Mindfulness a key part of any development plan, but for many people it can be one of the most challenging aspects as well.
The data do not lie though. Emotional intelligence is a key predictor of success. So, if you want to take your personal and professional life to the next level, the answer is simple: Build and strengthen your total emotional intelligence, or EQ, through intentional personal and professional development.
The benefits of mindfulness are well documented, but mindfulness is also a space for reflection, for creation, and much more. That is why the Ascent Leadership Development Program contains a mindfulness component, which serves two purposes.
First, a mindfulness practice is simply that important. Mindfulness is beneficial for both your performance and your well-being.
Second, working on a new or expanded habit will help you better understand your unique evolutionary process.
Armed with a new or stronger mindfulness practice and new understanding, you can create virtuous cycles of personal and professional development for yourself and help others do the same. This means stronger leaders, stronger teams, and so on.
For individuals and organizations looking to pinpoint specific areas for development, assessments like the EQ-i are a valuable tool.
Mindfulness can take many forms - yoga, meditation, journaling, and breathing practices are some examples - but it is important to frame it in a way that works for you. For example, Kim Scott calls it “Thinking Time” in her book Radical Candor.
Since launching the Beta version of the Leadership Program, I’ve focused on enhancing my own meditation practice.
Here are five tips that have helped me strengthen and expand my daily practice over the past four weeks.
1. Schedule it. New habits require structure. What gets measured get managed.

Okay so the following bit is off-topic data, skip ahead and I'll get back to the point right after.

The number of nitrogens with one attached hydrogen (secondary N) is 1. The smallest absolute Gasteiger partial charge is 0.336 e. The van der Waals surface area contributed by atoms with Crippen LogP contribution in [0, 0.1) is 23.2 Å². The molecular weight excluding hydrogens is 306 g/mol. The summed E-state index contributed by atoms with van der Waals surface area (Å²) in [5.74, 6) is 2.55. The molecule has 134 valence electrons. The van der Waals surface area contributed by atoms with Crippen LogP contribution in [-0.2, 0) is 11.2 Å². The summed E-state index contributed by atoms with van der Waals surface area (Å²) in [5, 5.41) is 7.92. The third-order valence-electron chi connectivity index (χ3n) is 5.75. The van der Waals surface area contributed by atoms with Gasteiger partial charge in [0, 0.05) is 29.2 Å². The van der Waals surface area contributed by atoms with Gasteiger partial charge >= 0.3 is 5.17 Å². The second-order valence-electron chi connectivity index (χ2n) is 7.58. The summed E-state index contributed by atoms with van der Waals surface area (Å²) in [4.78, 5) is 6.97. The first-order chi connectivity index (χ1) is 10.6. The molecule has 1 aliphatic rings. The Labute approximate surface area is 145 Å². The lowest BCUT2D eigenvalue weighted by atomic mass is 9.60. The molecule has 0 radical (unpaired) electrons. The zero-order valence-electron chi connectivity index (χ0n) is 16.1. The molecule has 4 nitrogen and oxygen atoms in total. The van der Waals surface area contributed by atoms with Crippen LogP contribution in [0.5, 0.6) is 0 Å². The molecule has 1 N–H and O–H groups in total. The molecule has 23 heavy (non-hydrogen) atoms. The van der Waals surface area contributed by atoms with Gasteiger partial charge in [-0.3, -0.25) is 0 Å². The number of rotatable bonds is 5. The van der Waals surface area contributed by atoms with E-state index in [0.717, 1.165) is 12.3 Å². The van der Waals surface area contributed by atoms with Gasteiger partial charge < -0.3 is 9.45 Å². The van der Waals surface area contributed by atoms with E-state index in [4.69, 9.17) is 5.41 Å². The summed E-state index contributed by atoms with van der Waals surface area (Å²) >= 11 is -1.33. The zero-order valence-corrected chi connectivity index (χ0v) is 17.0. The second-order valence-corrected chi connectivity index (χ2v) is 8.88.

a. I’ve been meditating after lunch. I find that it helps me digest my food better and puts me in a good frame of mind for my afternoon.
2. Create a space for mindfulness.
a. Especially when starting out, make sure your environment is somewhere you can relax and focus, undisturbed. Eliminate distractions. Soft music can help, and putting your phone on “do not disturb” is a very good idea.
3. Prompts are your friend.
a. Meditation prompts, guided meditations, journaling prompts, and other mindfulness aids are everywhere. Use them when you need some inspiration or a guide.
4. Be patient. Seek consistent small victories.
a. Habits take time to build and some days will be easier than others. Showing up every day and giving it your best is what matters. Consistency will deliver results.
5. Set an intention
a. Like prompts, an intention can help you focus your practice. Sometimes that intention can be to clear the mind and just relax and breathe. Others, the practice can be focused on a particular goal, topic, or obstacle.
Keep working to refine and improve your own personal practice, and if you need a little more inspiration, here are some excellent resources on the benefits of mindfulness practices and some additional tips to help you continue to grow your own practice.
About the Author:
Matt Beckmann is the Founder & Managing Director of Ascent Consultants. In addition to experience as a former Chief of Staff to the Missouri Auditor and as a Corporate Vice President and General Counsel, he has advanced training and certifications in law, business, coaching, athletics, and leadership. His blog content, inspired by his deep passion for unlocking his reader's best potential, consistently equips business owners and individuals with the knowledge and resources to overcome obstacles that may be hindering growth.
Ascent Consultants provides business and strategy consulting, executive and leadership coaching, and leadership assessments. By converting client growth goals into an actionable "game plan," we help companies and individuals unlock their full potential.